As hereinabove stated, with respect to FIG. 3, the purpose of the prescan detector is to detect the presence of blank portions of the document to be transmitted within a submultiple of the scan time of the normal scan detector and to actuate logical control circuitry for rapidly advancing the transmitter drum betwen normal scan time so as to position the normal scan detector at the'next nonblank line. The document to be transmitted is mounted on the surface of drum 91 facedown and held by any means not shown, for example, spring clips. The drum is then positioned in the start position and the prescan and scan detectors are respectively rotated by motor 93. A small region on the drum is brightly illuminated by lamps 95 and 97 and light conducting members 99 and 101 which focus the light spot on the lines to be scanned by the prescan and normal scan detectors respectively. These illuminated spots and density variations arising therefrom, are focused by light conducting members 103 and 105 onto the light sensitive portion of the prescan and scan detectors 81 and 83, The output of the respective prescan and scan detectors are fed to amplifiers 107 and 109 which may comprise any amplifier well known in the art normally used in such facsimile systems. During the rotation of the normal or slow scan shaft, a signal is periodically generated in pick-up 111 by the passage once per revolution of bench mark 113 on shaft 115. This signal is fed to a master time base generator 117 which, as hereinafter to be more fully described, generates the timing pulses necessary for clocking the operation of the logical circuitry. As shown in FIG. 4B, the basic timing pulses comprise one master sync pulse 119 per revolution, occurring at the beginning of a line scan; one pre-video pulse 121 occurring shortly after the master sync pulse, and a plurality of advance pulses 123.

The operation of the logical gates which either selectively pass the video signals in the normal mode or pass line advance or shifting pulses to control the stepping motor of the transmitter and receiver is controlled by the respective state of three bistable flip-flops denominated prescan register 125, get ready register 127 and print register 129. The flip-flops as well as the logical gates associated therewith, may be of any type well known in the art, for example, a flip-flop may comprise a transistorized cross-coupled multivibrator in which two true signals at one of its two inputs sets the flip-flop into that state. Further, the logical AND and OR gates may be of any type well known in the art which perform the logical function indicated by their descriptive name.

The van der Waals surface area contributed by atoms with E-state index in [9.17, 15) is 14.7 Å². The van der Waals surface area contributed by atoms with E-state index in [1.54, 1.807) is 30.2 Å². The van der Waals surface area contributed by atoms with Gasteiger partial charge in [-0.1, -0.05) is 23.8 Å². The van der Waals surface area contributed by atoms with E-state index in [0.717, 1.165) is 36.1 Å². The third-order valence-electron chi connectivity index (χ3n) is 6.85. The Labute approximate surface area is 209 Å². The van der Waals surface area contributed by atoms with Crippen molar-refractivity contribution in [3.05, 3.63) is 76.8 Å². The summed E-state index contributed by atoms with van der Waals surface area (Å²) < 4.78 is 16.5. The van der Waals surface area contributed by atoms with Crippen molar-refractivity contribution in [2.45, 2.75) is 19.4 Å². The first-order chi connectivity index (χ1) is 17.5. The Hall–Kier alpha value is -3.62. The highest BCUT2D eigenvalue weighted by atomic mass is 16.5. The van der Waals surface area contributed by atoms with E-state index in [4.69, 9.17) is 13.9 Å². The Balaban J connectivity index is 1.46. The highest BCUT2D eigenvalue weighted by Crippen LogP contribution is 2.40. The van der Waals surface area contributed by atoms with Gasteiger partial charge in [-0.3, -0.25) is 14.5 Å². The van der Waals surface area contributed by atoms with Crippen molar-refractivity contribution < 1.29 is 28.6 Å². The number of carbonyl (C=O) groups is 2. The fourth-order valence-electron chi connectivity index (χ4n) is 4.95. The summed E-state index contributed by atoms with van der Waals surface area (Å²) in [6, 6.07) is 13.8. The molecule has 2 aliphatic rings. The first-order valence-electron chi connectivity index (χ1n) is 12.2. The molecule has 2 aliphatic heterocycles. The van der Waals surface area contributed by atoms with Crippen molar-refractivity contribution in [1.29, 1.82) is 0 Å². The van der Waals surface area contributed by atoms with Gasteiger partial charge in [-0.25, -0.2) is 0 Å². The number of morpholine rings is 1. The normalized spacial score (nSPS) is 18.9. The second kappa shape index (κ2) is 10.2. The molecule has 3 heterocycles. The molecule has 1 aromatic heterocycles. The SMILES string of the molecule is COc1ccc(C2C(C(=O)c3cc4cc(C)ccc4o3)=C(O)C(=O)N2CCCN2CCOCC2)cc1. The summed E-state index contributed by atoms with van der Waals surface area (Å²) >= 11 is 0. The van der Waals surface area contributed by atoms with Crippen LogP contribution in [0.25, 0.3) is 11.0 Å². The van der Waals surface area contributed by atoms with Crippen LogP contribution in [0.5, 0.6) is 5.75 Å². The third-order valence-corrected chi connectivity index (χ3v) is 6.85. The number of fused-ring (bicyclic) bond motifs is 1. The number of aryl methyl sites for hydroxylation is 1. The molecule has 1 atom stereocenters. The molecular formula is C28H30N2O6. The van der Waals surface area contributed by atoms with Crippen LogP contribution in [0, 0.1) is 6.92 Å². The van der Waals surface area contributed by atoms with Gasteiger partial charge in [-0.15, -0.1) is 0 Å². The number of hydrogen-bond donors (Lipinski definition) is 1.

During the operation of the facsimile transmitter if the prescan detector detects information in the next line in the direction of scan, the signal from the prescan detector and amplifier sets the prescan register 125 to the black state indicating that there is information on the next line. At the beginning of the next scan time the master sync pulse resets print register 129 to the white state and also actuates OR gate 131 which in turn actuates OR gate 133 and to an output terminal or modulator 135 to transmit the sync pulse. This master sync pulse out of OR gate 131 is coupled to amplifier 137 to actuate stepping motor 139' at the transmitter and also to the reset or white inputs of the prescan register 125 and the pulse inputs of the get-ready register 127. If the prescan register 125 is in the black state this sync pulse transfers the information contained therein to the get ready register 127. The get ready register is then in the black" state, i.e., there is information on the next line and therefore the prevideo pulse can set the print register to the black state thereby conditioning AND gate 141. With AND gate 141 conditionally enabled the signals emanating from amplifier 107 which corresponds to the density variations in the scanned document from the normal scan detector are coupled to OR gate 133 which in turn is coupled to a terminal or modulator 135 which may for example,

comprise a shift-key modulator for generating two varying frequency signals indicative of the information content of the scanned document. As hereinafter to be more fully explained in conjunction with FIG. 6, the signals from modulator 135 are coupled to a communication link for example, a telephone line, for transmission to the receiver, During this period of normal scan and video transmission the advance pulses which are used to incrementally advance the drum are not passed by AND gate 143 because get ready register 127 has been in the black condition and therefore AND gate 143 is disabled.